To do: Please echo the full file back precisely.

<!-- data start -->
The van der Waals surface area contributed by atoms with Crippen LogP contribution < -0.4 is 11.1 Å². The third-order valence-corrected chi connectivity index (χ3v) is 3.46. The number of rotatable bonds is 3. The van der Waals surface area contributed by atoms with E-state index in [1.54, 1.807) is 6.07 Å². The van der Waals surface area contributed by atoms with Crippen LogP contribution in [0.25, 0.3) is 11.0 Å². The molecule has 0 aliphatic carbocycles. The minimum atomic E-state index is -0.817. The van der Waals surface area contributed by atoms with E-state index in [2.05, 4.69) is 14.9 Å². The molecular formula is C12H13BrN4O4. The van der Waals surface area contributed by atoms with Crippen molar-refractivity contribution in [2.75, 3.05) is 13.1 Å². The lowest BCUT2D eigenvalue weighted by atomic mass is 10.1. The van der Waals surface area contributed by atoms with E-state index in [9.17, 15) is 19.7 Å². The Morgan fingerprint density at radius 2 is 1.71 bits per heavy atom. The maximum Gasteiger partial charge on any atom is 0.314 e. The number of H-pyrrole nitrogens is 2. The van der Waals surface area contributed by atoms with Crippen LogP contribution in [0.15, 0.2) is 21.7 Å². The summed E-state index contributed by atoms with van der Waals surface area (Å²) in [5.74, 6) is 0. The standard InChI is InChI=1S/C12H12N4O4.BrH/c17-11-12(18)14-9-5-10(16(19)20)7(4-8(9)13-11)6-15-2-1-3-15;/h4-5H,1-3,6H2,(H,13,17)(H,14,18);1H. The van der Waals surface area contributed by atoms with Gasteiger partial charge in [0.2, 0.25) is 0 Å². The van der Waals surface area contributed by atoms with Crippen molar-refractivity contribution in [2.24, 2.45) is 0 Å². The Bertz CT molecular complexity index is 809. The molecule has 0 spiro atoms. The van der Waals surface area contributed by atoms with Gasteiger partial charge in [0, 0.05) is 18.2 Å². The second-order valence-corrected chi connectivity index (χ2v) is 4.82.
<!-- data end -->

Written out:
The van der Waals surface area contributed by atoms with Crippen LogP contribution < -0.4 is 11.1 Å². The third-order valence-corrected chi connectivity index (χ3v) is 3.46. The number of rotatable bonds is 3. The van der Waals surface area contributed by atoms with E-state index in [1.54, 1.807) is 6.07 Å². The van der Waals surface area contributed by atoms with Crippen LogP contribution in [0.25, 0.3) is 11.0 Å². The molecule has 0 aliphatic carbocycles. The minimum atomic E-state index is -0.817. The van der Waals surface area contributed by atoms with E-state index in [2.05, 4.69) is 14.9 Å². The molecular formula is C12H13BrN4O4. The van der Waals surface area contributed by atoms with Crippen molar-refractivity contribution in [2.75, 3.05) is 13.1 Å². The lowest BCUT2D eigenvalue weighted by atomic mass is 10.1. The van der Waals surface area contributed by atoms with E-state index in [9.17, 15) is 19.7 Å². The Morgan fingerprint density at radius 2 is 1.71 bits per heavy atom. The maximum Gasteiger partial charge on any atom is 0.314 e. The number of H-pyrrole nitrogens is 2. The van der Waals surface area contributed by atoms with Crippen LogP contribution in [0.15, 0.2) is 21.7 Å². The summed E-state index contributed by atoms with van der Waals surface area (Å²) in [5.74, 6) is 0. The standard InChI is InChI=1S/C12H12N4O4.BrH/c17-11-12(18)14-9-5-10(16(19)20)7(4-8(9)13-11)6-15-2-1-3-15;/h4-5H,1-3,6H2,(H,13,17)(H,14,18);1H. The van der Waals surface area contributed by atoms with Gasteiger partial charge in [0.2, 0.25) is 0 Å². The van der Waals surface area contributed by atoms with Crippen molar-refractivity contribution in [2.24, 2.45) is 0 Å². The Bertz CT molecular complexity index is 809. The molecule has 0 spiro atoms. The van der Waals surface area contributed by atoms with Gasteiger partial charge in [0, 0.05) is 18.2 Å². The second-order valence-corrected chi connectivity index (χ2v) is 4.82.